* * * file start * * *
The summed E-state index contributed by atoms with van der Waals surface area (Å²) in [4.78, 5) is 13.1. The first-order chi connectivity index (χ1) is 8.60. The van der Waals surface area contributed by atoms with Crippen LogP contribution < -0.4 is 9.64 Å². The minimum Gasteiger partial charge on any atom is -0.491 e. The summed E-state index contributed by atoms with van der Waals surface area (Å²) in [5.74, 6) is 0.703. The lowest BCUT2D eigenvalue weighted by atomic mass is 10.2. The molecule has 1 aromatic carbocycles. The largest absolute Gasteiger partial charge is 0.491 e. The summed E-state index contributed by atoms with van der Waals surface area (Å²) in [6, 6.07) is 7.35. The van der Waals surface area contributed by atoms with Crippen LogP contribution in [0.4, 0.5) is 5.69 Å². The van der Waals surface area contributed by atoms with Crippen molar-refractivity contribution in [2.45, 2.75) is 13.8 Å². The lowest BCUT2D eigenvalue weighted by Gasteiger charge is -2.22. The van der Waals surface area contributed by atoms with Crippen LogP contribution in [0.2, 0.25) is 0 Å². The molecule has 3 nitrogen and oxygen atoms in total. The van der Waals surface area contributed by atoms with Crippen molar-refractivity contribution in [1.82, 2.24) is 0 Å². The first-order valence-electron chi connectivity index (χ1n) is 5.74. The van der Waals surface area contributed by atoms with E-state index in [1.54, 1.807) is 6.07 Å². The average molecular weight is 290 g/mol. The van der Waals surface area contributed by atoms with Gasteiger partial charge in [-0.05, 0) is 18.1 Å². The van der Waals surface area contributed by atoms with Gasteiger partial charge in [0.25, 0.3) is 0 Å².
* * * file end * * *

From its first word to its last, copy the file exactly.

The summed E-state index contributed by atoms with van der Waals surface area (Å²) in [4.78, 5) is 13.1. The first-order chi connectivity index (χ1) is 8.60. The van der Waals surface area contributed by atoms with Crippen LogP contribution < -0.4 is 9.64 Å². The minimum Gasteiger partial charge on any atom is -0.491 e. The summed E-state index contributed by atoms with van der Waals surface area (Å²) in [5.74, 6) is 0.703. The lowest BCUT2D eigenvalue weighted by atomic mass is 10.2. The molecule has 1 aromatic carbocycles. The largest absolute Gasteiger partial charge is 0.491 e. The summed E-state index contributed by atoms with van der Waals surface area (Å²) in [6, 6.07) is 7.35. The van der Waals surface area contributed by atoms with Crippen LogP contribution in [0.4, 0.5) is 5.69 Å². The van der Waals surface area contributed by atoms with Crippen molar-refractivity contribution in [2.45, 2.75) is 13.8 Å². The lowest BCUT2D eigenvalue weighted by Gasteiger charge is -2.22. The van der Waals surface area contributed by atoms with Crippen LogP contribution in [0.2, 0.25) is 0 Å². The molecule has 3 nitrogen and oxygen atoms in total. The van der Waals surface area contributed by atoms with Crippen molar-refractivity contribution in [1.82, 2.24) is 0 Å². The first-order valence-electron chi connectivity index (χ1n) is 5.74. The van der Waals surface area contributed by atoms with E-state index in [1.54, 1.807) is 6.07 Å². The average molecular weight is 290 g/mol. The van der Waals surface area contributed by atoms with Gasteiger partial charge in [-0.05, 0) is 18.1 Å². The van der Waals surface area contributed by atoms with Gasteiger partial charge in [0.25, 0.3) is 0 Å².